A small, shallow aquifer under the Colorado River’s floodplain doesn’t seem like a place to hunt for new forms of life. It turns out, however, that the area near Rifle, Colorado is teaming with forms of Bacteria never seen by science before.
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Nobody expected to find new life in Colorado, until University of California, Berkeley geomicrobiologist Jillian Banfield plaid a visit to the site. The samples of water she took led her and her colleagues to create a new ‘Tree of Life’ – and pushed other researchers to look for life in other inhospitable sites such as Yellowstone’s Hot Springs and The Sahara desert.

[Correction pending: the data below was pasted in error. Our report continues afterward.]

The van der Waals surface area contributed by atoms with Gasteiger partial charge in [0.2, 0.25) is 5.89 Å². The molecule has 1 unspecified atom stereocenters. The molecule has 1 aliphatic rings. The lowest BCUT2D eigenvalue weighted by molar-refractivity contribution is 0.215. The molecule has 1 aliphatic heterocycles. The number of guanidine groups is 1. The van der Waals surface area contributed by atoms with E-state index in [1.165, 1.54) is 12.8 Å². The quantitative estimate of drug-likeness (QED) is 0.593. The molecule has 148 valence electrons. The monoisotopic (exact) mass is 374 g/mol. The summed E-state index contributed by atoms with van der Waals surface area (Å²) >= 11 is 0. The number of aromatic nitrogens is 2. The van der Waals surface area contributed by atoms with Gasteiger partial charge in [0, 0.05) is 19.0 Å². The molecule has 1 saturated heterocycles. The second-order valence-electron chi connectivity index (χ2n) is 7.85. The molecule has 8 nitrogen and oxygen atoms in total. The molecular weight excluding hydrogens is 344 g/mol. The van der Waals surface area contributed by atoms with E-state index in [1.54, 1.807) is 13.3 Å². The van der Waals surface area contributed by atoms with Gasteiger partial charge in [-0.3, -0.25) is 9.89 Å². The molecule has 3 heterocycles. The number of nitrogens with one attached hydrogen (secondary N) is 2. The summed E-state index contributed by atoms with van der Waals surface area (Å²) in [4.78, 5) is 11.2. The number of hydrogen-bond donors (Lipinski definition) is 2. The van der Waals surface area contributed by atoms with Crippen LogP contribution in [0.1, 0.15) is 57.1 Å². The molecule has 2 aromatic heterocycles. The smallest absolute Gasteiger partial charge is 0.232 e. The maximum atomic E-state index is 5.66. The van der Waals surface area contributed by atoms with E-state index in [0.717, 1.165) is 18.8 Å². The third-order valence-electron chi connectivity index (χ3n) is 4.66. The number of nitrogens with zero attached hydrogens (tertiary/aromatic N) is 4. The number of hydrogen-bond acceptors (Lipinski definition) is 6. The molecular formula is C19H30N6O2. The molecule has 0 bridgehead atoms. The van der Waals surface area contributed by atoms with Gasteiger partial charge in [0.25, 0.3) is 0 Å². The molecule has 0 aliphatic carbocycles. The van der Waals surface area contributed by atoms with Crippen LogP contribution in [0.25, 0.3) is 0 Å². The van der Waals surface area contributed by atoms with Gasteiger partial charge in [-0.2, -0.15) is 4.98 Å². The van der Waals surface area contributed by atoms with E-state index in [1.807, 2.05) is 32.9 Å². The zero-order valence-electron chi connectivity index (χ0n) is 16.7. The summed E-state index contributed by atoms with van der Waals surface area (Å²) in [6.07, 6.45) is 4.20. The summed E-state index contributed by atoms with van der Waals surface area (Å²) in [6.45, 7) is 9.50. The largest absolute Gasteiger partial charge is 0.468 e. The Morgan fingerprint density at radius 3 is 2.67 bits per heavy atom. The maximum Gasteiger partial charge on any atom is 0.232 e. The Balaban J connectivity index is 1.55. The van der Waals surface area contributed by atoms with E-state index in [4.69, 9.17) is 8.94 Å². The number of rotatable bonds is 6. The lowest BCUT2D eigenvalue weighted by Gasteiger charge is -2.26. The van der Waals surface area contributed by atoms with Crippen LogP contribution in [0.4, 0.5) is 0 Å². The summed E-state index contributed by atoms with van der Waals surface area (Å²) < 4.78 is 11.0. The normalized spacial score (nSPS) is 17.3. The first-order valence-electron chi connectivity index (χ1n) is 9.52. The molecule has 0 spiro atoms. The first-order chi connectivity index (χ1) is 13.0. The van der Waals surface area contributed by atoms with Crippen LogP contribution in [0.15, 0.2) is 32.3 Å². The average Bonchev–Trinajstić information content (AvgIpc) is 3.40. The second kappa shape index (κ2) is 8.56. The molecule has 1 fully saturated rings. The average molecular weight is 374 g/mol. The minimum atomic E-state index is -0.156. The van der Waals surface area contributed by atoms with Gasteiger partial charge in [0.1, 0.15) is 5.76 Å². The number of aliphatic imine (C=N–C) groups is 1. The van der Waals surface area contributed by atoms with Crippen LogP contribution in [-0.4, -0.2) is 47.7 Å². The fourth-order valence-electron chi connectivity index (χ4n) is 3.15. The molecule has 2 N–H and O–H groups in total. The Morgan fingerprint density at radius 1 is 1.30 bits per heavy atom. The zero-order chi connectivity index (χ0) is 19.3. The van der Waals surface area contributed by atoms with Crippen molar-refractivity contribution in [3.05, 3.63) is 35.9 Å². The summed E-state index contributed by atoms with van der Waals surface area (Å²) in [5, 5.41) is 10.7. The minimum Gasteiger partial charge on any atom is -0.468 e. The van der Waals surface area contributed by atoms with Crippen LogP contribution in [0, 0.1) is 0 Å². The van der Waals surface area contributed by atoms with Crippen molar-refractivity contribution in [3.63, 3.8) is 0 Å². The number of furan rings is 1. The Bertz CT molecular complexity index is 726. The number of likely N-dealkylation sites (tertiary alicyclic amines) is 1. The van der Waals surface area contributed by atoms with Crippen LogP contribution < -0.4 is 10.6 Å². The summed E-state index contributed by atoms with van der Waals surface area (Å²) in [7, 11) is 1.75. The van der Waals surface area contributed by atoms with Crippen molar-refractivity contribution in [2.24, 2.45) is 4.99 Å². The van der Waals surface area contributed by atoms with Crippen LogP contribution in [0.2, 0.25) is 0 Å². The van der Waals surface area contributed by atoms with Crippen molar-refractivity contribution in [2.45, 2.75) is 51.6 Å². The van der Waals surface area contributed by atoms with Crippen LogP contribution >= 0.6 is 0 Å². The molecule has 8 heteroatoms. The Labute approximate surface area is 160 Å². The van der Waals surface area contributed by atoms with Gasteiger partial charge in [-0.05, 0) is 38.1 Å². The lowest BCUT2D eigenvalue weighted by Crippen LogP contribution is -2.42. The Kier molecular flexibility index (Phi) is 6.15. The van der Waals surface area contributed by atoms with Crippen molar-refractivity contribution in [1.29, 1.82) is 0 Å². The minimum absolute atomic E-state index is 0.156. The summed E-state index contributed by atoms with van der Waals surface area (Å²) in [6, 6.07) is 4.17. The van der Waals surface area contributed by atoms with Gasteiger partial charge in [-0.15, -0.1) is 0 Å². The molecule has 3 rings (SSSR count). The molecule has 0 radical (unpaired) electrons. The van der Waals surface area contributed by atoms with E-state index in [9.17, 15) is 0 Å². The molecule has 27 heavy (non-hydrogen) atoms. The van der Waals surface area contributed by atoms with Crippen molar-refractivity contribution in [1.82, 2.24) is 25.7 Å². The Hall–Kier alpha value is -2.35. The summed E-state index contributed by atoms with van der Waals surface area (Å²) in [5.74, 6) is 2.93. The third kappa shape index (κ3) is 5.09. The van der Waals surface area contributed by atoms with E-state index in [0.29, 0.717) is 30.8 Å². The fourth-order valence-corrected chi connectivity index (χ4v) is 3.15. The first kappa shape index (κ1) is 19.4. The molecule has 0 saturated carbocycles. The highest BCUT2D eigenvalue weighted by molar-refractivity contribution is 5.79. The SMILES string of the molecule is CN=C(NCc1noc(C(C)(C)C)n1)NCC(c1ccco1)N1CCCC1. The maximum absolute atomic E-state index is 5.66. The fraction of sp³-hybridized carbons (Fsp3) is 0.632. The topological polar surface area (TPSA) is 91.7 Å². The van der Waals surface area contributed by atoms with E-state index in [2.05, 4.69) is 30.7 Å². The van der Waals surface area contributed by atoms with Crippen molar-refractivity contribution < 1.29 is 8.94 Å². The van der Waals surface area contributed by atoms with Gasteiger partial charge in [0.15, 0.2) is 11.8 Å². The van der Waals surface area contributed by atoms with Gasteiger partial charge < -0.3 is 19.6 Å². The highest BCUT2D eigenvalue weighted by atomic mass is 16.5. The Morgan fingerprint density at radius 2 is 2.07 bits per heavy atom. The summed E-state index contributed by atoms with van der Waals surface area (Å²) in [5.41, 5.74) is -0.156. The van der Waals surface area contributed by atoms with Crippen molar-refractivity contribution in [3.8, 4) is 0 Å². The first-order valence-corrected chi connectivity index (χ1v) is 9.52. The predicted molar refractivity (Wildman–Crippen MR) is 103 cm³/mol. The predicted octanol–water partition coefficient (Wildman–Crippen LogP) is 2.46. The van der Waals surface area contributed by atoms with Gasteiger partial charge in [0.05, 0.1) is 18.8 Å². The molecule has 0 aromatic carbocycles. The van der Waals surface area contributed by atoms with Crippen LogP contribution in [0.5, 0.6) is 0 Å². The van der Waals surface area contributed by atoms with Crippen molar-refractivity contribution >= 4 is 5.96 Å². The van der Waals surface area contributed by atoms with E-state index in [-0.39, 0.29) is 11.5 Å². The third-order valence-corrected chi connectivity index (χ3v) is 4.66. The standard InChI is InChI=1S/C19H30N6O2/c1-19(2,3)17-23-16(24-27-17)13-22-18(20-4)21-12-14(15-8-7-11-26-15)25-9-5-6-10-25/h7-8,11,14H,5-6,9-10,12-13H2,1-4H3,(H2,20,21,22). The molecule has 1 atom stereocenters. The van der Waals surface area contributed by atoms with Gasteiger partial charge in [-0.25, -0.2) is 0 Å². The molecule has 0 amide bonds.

Mapping the genetic makeup of the bacteria collected led to showing relationship between them. As the tree was being built, it became clear that scientists have long been blind to nearly a third of all life on the planet – most of it Bacterial. It also turned out that much of the bacteria collected could not be cultivated in a lab, leaving Banfield and her colleagues sequencing each ‘communities’ genetic makeup separately, and then putting together the individual species.
The findings and the new Tree were published in Nature, Microbiology in April and provide a new view of life on our planet, making the dominant form of life on the planet feel just a little more insignificant.
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